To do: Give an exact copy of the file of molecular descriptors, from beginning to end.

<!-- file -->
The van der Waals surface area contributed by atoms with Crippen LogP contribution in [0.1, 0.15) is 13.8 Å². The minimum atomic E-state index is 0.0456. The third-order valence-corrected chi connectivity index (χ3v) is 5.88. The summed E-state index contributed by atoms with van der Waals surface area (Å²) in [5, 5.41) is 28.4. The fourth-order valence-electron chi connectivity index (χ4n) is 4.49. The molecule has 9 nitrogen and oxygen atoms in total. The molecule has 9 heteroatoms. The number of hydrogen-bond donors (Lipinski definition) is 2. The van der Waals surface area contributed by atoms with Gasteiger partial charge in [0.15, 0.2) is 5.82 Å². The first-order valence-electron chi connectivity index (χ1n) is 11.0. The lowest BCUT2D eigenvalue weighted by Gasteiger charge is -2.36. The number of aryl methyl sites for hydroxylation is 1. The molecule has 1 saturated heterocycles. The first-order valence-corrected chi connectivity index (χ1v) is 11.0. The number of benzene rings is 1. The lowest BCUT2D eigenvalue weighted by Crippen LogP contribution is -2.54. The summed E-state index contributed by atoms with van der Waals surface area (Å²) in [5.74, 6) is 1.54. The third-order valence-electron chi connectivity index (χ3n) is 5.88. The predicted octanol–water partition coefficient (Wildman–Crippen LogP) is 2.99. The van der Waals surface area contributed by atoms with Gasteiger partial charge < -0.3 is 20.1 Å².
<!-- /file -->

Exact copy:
The van der Waals surface area contributed by atoms with Crippen LogP contribution in [0.1, 0.15) is 13.8 Å². The minimum atomic E-state index is 0.0456. The third-order valence-corrected chi connectivity index (χ3v) is 5.88. The summed E-state index contributed by atoms with van der Waals surface area (Å²) in [5, 5.41) is 28.4. The fourth-order valence-electron chi connectivity index (χ4n) is 4.49. The molecule has 9 nitrogen and oxygen atoms in total. The molecule has 9 heteroatoms. The number of hydrogen-bond donors (Lipinski definition) is 2. The van der Waals surface area contributed by atoms with Gasteiger partial charge in [0.15, 0.2) is 5.82 Å². The first-order valence-electron chi connectivity index (χ1n) is 11.0. The lowest BCUT2D eigenvalue weighted by Gasteiger charge is -2.36. The number of aryl methyl sites for hydroxylation is 1. The molecule has 1 saturated heterocycles. The first-order valence-corrected chi connectivity index (χ1v) is 11.0. The number of benzene rings is 1. The lowest BCUT2D eigenvalue weighted by Crippen LogP contribution is -2.54. The summed E-state index contributed by atoms with van der Waals surface area (Å²) in [5.74, 6) is 1.54. The third-order valence-electron chi connectivity index (χ3n) is 5.88. The predicted octanol–water partition coefficient (Wildman–Crippen LogP) is 2.99. The van der Waals surface area contributed by atoms with Gasteiger partial charge < -0.3 is 20.1 Å².